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Fan's Guide to Wrestling Rules and Basics Page 2 of 5 (Essentials)

wrestlers1- History & Object
2- Essentials (Scoring, Etc.)
3- Mat Diagram
4- Fouls
5- Glossary of Wrestling Terms

The Essentials

Game Length

An individual match can end in a few seconds if a wrestler is immediately pinned. If no wrestler is pinned, a wrestling match consists of three two-minute periods. To break a tie after three periods, a one-minute sudden-death overtime period occurs, and the first wrestler to score a point wins the match. A second 30-second overtime period is wrestled, if necessary.

Start of the game

After shaking hands with the referee and opponent, the wrestlers face each other and start the match standing in the neutral position. At the start of the second period, one wrestler chooses, as determined by a disk toss, to begin in the offensive starting position or defensive starting position of the par terre, the neutral position, or defer the choice to the third period. The other competitor receives the choice at the beginning of the third period.


Wrestling is all about control. The main objective is to establish total domination by pinning an opponent’s shoulders to the mat to earn a fall and victory. If no wrestler can pin his opponent, points are awarded to wrestlers as control changes. The wrestler with the most points at the end of a match is the winner. Establishing control from a neutral position is called a takedown and is worth two points. Almost pinning an opponent scores two, three, or four points and is called a near fall. A wrestler who is able to return to a neutral position after being controlled by an opponent earns one point for an escape. A wrestler who is controlled by an opponent and reverses control earns two points for a reversal. Points are also deducted for infractions of the rules. Points are posted immediately and in plain sight so spectators and wrestlers know the score. In order for the match to end, one athlete must score at least three points. A technical fall occurs and the match is ended when a wrestler establishes a 15-point advantage over the opponent.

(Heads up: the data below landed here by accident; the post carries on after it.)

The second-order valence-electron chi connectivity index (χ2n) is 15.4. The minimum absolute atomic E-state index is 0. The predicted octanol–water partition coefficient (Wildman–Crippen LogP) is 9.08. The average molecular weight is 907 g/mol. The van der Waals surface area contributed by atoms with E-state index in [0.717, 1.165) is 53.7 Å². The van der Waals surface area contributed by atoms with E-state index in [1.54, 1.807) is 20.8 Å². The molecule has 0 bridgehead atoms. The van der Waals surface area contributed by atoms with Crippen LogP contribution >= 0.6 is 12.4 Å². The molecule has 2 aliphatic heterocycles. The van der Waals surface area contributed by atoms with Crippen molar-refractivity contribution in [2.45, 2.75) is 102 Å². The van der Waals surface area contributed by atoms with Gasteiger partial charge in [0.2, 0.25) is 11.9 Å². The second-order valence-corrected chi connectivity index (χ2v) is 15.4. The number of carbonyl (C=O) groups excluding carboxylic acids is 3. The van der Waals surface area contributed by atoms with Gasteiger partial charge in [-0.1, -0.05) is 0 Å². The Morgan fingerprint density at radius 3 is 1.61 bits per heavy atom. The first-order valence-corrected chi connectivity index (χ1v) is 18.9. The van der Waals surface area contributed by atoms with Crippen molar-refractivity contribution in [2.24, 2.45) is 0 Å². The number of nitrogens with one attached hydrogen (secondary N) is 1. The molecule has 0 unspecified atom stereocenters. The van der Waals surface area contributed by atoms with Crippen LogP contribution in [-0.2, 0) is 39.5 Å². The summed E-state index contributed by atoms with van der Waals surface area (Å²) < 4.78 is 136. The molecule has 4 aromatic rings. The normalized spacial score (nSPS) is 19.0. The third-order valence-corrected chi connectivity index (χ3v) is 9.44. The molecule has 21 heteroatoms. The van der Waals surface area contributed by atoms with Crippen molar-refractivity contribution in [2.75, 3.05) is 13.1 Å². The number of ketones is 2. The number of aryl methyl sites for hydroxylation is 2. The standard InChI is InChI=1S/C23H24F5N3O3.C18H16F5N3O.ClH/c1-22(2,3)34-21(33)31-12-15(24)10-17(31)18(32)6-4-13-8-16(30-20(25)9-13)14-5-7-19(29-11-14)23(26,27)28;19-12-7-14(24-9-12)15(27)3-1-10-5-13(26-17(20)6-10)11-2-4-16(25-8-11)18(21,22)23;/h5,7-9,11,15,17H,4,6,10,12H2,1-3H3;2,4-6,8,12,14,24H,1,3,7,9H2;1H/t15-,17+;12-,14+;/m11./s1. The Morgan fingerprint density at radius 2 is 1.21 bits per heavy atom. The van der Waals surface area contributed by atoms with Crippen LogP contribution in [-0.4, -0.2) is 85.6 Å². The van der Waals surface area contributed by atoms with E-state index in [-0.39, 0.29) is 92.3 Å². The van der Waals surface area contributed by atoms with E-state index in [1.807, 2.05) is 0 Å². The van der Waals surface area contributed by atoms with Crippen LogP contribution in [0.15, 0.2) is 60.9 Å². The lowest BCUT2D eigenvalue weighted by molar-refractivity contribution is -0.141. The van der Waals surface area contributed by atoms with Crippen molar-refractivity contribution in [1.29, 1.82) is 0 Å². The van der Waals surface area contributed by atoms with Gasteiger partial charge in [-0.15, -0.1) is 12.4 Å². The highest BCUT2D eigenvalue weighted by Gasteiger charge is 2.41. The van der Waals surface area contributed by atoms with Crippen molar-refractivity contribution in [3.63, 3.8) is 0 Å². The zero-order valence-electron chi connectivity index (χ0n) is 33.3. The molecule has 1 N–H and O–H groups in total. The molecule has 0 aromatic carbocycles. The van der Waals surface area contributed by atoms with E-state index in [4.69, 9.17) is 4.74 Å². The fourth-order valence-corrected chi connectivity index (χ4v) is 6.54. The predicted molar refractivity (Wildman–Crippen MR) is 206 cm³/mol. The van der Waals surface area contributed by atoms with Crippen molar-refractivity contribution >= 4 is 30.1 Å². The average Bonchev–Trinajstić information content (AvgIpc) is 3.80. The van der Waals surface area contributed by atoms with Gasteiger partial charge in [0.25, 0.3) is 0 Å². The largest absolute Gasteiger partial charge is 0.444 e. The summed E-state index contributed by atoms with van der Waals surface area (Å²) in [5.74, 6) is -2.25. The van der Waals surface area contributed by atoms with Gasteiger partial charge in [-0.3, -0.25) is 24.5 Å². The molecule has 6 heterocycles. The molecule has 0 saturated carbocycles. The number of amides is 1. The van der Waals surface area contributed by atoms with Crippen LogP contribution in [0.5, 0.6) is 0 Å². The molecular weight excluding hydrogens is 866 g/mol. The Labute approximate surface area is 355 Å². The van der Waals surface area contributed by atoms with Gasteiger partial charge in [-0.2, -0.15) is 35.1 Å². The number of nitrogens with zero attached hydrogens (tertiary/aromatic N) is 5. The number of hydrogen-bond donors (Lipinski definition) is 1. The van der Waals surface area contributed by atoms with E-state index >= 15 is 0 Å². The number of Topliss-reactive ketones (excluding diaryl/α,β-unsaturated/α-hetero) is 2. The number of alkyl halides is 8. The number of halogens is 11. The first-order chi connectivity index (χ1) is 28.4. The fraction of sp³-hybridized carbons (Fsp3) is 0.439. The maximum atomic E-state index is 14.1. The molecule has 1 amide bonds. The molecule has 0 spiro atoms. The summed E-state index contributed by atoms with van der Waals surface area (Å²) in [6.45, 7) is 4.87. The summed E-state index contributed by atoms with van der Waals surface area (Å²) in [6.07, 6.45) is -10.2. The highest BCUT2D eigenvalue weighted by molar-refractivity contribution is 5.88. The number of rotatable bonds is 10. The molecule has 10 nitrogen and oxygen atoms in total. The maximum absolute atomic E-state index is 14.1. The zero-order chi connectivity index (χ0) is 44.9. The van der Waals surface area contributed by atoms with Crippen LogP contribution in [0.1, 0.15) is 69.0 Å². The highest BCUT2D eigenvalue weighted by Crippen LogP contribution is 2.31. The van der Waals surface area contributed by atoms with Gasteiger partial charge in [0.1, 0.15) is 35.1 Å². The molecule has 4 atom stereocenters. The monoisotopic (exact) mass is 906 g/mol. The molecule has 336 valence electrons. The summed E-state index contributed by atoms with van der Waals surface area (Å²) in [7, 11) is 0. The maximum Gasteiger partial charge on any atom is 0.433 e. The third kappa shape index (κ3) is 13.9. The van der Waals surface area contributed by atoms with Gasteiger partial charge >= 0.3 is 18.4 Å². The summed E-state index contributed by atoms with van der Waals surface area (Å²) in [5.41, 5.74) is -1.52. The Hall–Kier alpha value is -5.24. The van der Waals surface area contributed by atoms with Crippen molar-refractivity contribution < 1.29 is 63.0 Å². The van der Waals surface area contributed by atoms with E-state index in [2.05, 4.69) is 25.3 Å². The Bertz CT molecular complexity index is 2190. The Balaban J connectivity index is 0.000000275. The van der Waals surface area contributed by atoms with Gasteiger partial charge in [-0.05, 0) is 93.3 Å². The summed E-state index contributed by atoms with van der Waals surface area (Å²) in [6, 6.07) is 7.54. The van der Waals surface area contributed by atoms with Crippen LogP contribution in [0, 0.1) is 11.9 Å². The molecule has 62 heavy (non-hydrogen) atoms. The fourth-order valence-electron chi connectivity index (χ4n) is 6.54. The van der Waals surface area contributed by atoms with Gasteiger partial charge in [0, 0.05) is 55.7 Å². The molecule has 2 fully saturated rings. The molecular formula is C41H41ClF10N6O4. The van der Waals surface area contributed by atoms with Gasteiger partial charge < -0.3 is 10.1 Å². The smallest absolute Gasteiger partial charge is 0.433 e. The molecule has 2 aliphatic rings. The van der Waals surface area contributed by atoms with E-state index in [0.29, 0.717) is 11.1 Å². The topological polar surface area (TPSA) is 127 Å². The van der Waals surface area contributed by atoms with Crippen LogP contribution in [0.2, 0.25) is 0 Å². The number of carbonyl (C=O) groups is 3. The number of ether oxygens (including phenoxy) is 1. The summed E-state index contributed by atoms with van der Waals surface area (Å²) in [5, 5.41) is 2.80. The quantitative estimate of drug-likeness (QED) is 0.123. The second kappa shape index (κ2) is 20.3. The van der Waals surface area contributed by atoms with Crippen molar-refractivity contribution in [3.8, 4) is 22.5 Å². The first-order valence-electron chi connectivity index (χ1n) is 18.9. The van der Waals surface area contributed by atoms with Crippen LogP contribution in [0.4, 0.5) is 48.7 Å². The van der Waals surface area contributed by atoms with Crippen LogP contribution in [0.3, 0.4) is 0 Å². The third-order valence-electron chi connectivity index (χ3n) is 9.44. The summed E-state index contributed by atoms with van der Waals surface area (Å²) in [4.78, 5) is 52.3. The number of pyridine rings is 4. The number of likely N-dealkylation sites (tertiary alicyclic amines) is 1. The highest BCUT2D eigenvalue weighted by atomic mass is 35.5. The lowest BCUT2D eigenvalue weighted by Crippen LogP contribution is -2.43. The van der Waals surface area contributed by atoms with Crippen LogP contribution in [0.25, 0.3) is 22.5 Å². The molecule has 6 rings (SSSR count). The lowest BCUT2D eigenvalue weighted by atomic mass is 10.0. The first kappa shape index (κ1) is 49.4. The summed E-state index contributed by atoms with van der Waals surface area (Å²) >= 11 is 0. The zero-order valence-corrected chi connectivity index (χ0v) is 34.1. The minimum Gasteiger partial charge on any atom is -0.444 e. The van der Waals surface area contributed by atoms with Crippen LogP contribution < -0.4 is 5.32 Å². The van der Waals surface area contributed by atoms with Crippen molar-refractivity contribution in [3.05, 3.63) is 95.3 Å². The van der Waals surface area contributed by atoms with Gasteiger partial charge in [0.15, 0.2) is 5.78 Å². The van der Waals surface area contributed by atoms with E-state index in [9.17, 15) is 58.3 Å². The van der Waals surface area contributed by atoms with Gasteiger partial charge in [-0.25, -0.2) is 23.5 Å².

A wrestling team may have many members, but only 14 compete in a typical meet, one from each weight class. Weight classes are established to ensure that opponents are approximately the same size and weight. Each weight class represents the maximum pounds a wrestler may weigh to compete in that class and are broken down as follows: 103, 112, 119, 125, 130, 135, 140, 145, 152, 160, 171, 189, 215, and heavyweights under 275 pounds. A random draw determines which weight will wrestle first. Following the first class, the next heaviest class wrestles. For example, if 189 is drawn, the competition progresses as follows: 189, 215, 275, 103, 112, etc.

Team Scoring

Wrestling is a team sport made up of many individual matches. The type of win for each match dictates different team points. The team with the most total points wins the meet. In dual meets, in which two teams face each other, the following point system is used:

Fall: (six points) Wrestler pins opponent’s shoulders to the mat for two seconds.

Forfeit: (six points) Awarded when the opposing wrestler fails to appear for the match.

Default: (six points) Awarded when the opponent is unable to continue wrestling, most frequently awarded after an injury.

Disqualification: (six points) Awarded when the opponent is disqualified for repeated infractions or flagrant misconduct.

Technical fall: (five points) Occurs anytime a 15-point lead is established.

Major decision: (four points) Wrestler wins by at least eight points.

Decision: (three points) Wrestler wins by one to seven points.

In addition to competing in dual meets, wrestling teams often compete in tournaments. In tournaments, as in dual meets, team points are awarded for the outcome of each bout (such as fall, default, forfeit, disqualification, technical fall, and major decision). In addition, wrestlers also earn points for advancement. For example, bonus points are awarded for advancing to the championship or consolation brackets. Points are also awarded for finishing as one of the top wrestlers for each weight class.


Equipment in wrestling is minimal. A wrestling uniform is a one-piece singlet, usually red for one team and blue for the other. The shoes are light and heelless and are laced tightly to provide firm support for the ankles. A protective ear guard must be worn anytime wrestling takes place, usually of two main styles: traditional and halo. Wrestlers must also bring a piece of cloth to the match to wipe sweat and blood.

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